With an abundance of audience interaction, writer and director Ben Crocker has developed very colourful characters in his rendition of this traditional pantomime, all of which animatedly engage the spectating youngsters, and some adults too when Noel White as Jack’s mother, Dame Trott gets his… sorry, her… way! There are plenty of visual and vocal jokes for all generations, some of which may make you blush with their euphemisms and occasionally making fun of recent news topics and stories. Community spirit is always a magical ingredient in panto, celebrating birthdays and schools or clubs helps build the excitement for the kids, and White’s Dame is the perfect ambassador for this element of the show.
Both adults and kids alike though will be in awe when the Giant makes his inevitable appearance… Throughout the show his physical presence is hidden, except for his fearsome and booming voice (provided by the extremely versatile Kali Peacock), but he is eventually revealed to the wonderment of the audience. Yes the Giant is the “big bad” of this panto (oh yes he is!), but it is Philip Andrew’s character Slimeball, who really encourages the boos and hisses. Andrew relishes being an evil villain, and is a fantastic contrast to Peacock’s consistently rhyming Eco-Fairy, both also serving as narrators to the piece.
Charlie Haskins as Simple Simon and White’s Dame, are the comic duo and soul of the production in amongst the storytelling, with an occasional appearance from Daisy the cow to milk-shake things up a bit. Kali Peacock also plays Flunkit, the servant to Joe Hall’s King Bertram, and when they join forces with Haskins and White on stage, mayhem ensues! This sometimes leads to the extra delight of the audience when the actors almost break character and laugh at themselves, all in the spirit of pantomime.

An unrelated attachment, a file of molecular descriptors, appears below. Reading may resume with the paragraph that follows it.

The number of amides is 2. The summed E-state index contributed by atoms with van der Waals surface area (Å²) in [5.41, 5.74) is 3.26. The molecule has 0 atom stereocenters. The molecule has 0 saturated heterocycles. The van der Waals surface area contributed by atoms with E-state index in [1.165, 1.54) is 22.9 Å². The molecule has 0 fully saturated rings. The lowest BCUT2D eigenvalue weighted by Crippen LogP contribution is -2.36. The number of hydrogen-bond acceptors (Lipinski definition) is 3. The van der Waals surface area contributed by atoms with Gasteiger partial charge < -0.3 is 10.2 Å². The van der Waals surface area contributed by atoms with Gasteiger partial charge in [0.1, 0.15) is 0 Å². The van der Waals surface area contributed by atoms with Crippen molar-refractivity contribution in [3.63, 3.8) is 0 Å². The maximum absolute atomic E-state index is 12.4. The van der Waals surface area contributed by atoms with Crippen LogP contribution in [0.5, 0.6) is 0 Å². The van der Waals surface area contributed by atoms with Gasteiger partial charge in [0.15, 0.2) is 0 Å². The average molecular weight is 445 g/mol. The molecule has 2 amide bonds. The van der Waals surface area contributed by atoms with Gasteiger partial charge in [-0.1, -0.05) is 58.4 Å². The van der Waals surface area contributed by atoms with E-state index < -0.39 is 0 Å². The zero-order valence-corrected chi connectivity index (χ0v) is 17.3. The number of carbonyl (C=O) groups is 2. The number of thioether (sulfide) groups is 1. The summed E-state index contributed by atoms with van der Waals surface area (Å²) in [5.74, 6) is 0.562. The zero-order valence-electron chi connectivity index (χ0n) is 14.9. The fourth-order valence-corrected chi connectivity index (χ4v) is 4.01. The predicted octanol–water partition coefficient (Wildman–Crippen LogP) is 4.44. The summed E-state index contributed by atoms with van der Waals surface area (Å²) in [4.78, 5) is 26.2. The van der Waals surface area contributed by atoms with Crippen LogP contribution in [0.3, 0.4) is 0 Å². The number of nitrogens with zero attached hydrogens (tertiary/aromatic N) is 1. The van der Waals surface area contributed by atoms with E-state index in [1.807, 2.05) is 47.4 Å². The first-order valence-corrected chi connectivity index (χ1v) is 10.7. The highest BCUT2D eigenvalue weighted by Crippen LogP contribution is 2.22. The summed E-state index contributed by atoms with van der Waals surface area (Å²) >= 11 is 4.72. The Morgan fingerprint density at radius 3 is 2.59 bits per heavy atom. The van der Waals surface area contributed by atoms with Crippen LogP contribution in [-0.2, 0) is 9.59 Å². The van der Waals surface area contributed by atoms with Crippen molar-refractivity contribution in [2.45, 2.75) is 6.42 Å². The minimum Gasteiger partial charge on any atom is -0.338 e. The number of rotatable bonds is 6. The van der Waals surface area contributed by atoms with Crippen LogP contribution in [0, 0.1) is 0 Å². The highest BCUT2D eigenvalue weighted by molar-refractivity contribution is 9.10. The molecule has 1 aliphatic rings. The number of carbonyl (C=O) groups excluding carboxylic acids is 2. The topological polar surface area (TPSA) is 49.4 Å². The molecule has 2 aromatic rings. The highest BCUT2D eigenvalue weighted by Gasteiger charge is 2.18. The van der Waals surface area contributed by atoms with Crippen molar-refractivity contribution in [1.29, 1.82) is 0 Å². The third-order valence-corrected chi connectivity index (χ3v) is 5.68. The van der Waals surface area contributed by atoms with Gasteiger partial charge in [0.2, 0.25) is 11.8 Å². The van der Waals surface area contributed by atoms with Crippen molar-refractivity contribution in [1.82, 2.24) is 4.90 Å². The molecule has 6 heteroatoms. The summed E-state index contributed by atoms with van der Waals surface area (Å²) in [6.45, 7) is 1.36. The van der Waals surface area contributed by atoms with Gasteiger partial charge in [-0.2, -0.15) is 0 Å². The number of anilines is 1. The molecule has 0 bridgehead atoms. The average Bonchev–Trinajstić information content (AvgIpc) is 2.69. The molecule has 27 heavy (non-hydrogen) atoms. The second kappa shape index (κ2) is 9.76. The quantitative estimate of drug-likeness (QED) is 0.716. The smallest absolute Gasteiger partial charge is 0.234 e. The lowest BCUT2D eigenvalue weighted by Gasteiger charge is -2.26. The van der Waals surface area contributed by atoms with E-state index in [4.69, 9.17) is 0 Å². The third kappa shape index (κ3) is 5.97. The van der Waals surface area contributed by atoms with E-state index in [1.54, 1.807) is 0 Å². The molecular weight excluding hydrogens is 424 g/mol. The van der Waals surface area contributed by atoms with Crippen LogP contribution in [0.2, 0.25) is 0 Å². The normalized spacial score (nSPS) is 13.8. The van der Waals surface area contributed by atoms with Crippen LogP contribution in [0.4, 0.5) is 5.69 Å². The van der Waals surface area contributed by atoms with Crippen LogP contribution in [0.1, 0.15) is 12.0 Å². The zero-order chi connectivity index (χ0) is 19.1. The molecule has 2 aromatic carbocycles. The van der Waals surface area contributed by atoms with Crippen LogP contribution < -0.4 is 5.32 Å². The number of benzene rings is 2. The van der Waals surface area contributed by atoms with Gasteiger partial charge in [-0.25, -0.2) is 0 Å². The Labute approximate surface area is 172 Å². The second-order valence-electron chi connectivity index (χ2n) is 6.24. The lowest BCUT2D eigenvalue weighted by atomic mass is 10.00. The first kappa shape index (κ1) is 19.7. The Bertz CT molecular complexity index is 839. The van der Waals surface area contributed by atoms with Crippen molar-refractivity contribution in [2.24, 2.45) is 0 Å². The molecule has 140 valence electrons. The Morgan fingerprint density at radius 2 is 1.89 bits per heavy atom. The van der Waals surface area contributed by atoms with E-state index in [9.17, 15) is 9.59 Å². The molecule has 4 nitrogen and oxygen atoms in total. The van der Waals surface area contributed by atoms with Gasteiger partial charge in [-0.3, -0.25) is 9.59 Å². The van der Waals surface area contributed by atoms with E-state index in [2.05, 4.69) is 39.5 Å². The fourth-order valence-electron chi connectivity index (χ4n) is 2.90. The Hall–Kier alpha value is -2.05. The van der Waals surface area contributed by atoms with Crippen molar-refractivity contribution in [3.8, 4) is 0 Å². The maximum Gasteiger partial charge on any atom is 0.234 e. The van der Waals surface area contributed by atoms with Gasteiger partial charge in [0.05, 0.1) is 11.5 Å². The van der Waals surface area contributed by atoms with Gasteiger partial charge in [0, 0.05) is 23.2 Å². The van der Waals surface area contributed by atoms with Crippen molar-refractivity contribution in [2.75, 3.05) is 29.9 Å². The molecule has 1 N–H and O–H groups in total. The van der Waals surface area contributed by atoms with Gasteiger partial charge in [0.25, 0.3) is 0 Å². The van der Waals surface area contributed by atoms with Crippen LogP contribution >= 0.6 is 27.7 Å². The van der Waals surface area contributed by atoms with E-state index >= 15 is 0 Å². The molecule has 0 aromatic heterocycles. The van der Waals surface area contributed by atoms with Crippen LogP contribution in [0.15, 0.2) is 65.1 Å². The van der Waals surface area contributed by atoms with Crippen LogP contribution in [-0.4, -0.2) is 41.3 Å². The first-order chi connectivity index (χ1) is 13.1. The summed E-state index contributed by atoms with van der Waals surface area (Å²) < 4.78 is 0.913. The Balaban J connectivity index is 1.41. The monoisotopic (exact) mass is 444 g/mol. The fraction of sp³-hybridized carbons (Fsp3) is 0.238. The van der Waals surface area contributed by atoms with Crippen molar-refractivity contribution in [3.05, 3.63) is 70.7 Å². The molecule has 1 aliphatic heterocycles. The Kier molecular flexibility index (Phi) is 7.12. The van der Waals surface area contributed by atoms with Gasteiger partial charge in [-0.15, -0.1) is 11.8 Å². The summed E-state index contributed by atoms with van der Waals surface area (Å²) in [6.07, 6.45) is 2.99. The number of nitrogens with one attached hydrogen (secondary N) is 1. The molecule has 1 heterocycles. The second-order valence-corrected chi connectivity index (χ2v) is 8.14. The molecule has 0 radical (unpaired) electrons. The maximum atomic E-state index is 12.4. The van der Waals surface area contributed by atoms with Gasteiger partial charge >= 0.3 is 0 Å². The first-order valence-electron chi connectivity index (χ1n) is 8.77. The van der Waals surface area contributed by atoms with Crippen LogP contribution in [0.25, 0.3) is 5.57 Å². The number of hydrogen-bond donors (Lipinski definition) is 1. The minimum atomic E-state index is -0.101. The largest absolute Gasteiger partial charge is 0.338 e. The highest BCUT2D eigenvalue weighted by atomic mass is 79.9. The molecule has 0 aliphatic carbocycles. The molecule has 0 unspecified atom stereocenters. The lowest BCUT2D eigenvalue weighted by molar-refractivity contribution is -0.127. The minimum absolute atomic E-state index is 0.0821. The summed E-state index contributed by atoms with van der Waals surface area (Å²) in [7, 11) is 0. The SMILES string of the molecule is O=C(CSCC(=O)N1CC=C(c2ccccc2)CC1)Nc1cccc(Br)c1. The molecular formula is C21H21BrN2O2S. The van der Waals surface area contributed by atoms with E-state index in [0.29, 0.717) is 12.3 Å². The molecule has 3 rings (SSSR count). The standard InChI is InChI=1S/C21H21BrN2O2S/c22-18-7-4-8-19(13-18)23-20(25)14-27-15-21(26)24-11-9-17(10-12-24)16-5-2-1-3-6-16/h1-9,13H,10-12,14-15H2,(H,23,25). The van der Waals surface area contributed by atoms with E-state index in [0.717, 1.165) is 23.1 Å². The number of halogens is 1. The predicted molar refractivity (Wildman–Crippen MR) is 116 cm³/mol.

Love interest Princess Demelza is played by Millie Booth, her warm smile melting the heart of the hero, Jack Trott, played by Elizabeth Christensen, and possibly some of the audience too! Christensen is highly energetic and gives a terrific performance as the young lad Jack, throwing her all into every moment on stage.
Amongst Andy Allpass’ inventive arrangements of popular tunes and musical numbers, towards the end of the first act the Beanstalk is given its own song! Little Shop of Horrors’ “Feed Me” by Alan Menken and Howard Ashman, gets some lyric alterations and becomes a dance number, and in homage to the infamous Audrey II, the familiar puppet has been cast as the title plant in this panto. The Beanstalk comes alive with flailing tendrils and singing from its gaping maw (although minus the teeth), the stage becomes dark as night and an inspired use of fluorescents are accentuated by UV, which eerily gives complete focus to the growing stalk and the singing vegetation that surround it. There’s a “blink-and-you’ll-miss-it” surprise for the very end of the number too before the stage is lit once more.
All in all, the pantomime formula is complete in this production of Jack And The Beanstalk. Following a British tradition in theatre in celebrating the festive season, the adventures of Jack Trott brings laughter, energy and enchantment to an audience of all ages!
Evesham Journal/ Tewkesbury Admag Online - David Wood
When a pantomime includes an incredible 14-foot tall giant singing Led Zeppelin's Whole Lotta Love and also features a medley of Muppet songs and ends with an uplifting song from Grease, it's fair to say it caters for all tastes.